“Dave has been such a fantastic addition to our staff,” McLuen said. “He has taught at the college-level and has done so much for the native community. For the last couple years, he’s been that someone in the building for our Native American students to check in with and get help with whatever they need.”
Larson said that even some American Indians know very little about their rich history and culture.
“Since the 1800s, Indian children have been sent to boarding schools and not allowed to learn about themselves,” Larson said.
Since his arrival, Larson has made an effort to connect American Indian families to their culture. The group of American Indian students and their families meets once a month in the evening, shares a meal and learns from different American Indian speakers. The subjects can range from talking about sugarbush, harvesting maple syrup, avoiding American Indian gangs and making tobacco.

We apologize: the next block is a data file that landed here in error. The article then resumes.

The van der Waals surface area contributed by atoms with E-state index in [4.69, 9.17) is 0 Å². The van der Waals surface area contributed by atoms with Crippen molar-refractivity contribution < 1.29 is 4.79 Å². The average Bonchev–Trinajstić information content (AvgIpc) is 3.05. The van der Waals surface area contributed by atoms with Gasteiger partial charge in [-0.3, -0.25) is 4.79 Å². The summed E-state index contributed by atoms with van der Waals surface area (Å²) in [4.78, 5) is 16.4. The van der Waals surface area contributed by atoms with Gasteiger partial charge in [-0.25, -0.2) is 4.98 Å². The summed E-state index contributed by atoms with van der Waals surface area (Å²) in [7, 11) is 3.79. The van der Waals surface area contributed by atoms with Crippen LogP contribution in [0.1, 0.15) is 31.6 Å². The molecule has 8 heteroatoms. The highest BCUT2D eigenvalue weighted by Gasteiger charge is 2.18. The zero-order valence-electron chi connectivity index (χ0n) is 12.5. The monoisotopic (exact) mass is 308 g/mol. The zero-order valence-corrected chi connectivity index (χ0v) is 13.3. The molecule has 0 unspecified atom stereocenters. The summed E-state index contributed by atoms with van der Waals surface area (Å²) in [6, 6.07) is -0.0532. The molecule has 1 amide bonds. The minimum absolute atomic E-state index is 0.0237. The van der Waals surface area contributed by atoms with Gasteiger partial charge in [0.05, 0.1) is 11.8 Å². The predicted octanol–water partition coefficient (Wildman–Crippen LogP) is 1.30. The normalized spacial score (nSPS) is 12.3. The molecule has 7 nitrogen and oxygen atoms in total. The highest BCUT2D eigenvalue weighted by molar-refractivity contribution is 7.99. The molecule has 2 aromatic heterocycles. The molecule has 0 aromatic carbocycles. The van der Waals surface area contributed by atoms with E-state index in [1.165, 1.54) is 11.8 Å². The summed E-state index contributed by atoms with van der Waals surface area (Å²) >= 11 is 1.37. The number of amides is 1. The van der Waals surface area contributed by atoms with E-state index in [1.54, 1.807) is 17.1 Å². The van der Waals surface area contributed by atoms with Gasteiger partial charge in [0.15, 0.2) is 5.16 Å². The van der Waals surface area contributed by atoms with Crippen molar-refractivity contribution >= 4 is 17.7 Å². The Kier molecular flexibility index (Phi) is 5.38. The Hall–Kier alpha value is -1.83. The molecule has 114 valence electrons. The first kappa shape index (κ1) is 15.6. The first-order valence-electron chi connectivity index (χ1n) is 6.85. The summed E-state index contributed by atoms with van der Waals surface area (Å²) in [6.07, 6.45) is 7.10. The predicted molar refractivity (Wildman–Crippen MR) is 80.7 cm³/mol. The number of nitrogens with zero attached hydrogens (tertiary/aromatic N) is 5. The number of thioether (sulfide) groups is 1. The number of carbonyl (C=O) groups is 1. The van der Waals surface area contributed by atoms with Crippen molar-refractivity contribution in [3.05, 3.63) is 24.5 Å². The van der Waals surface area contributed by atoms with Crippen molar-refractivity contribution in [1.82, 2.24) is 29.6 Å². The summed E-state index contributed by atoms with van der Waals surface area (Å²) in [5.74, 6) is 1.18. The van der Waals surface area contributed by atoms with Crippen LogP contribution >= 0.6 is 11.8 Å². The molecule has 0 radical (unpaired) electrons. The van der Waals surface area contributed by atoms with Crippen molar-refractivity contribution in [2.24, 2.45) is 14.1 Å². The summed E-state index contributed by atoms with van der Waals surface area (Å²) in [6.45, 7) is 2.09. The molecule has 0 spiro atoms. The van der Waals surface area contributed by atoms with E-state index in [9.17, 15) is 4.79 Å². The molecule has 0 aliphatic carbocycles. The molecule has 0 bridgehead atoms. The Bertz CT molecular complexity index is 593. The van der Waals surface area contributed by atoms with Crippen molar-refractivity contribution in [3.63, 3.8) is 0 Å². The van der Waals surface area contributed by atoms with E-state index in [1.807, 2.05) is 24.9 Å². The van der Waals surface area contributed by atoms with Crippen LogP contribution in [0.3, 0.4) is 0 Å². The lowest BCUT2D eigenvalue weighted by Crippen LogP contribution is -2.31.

He encourages parents to learn about the American Indian culture so they can pass along their knowledge to the next generation.
CHPS has utilized many different resources and experts in curriculum development.
They have collaborated with the Minnesota Humanities Center, as well as the Indian Land Tenure Foundation. This foundation has a resource titled “Lessons of our Land,” which they use to work with school districts to develop curriculum around American Indian topics. Members of the foundation have worked with teachers of various subjects to assist in ensuring lessons are authentic and accurate.
Inside the inclusive American Indian curriculum, CHPS staff has developed grade-level learning trunks for all elementary students in the district.
Each grade level has a topic, and with the help of American Indian experts, artifacts and realia are chosen to make the trunks “come alive.”
For example, the fifth-grade trunk’s topic is “buffalo.” The trunk is filled with books, real buffalo bones, skin and fur, as well as items made with buffalo leather. Each trunk includes literacy lessons so students can connect their reading and writing to the American Indian topic.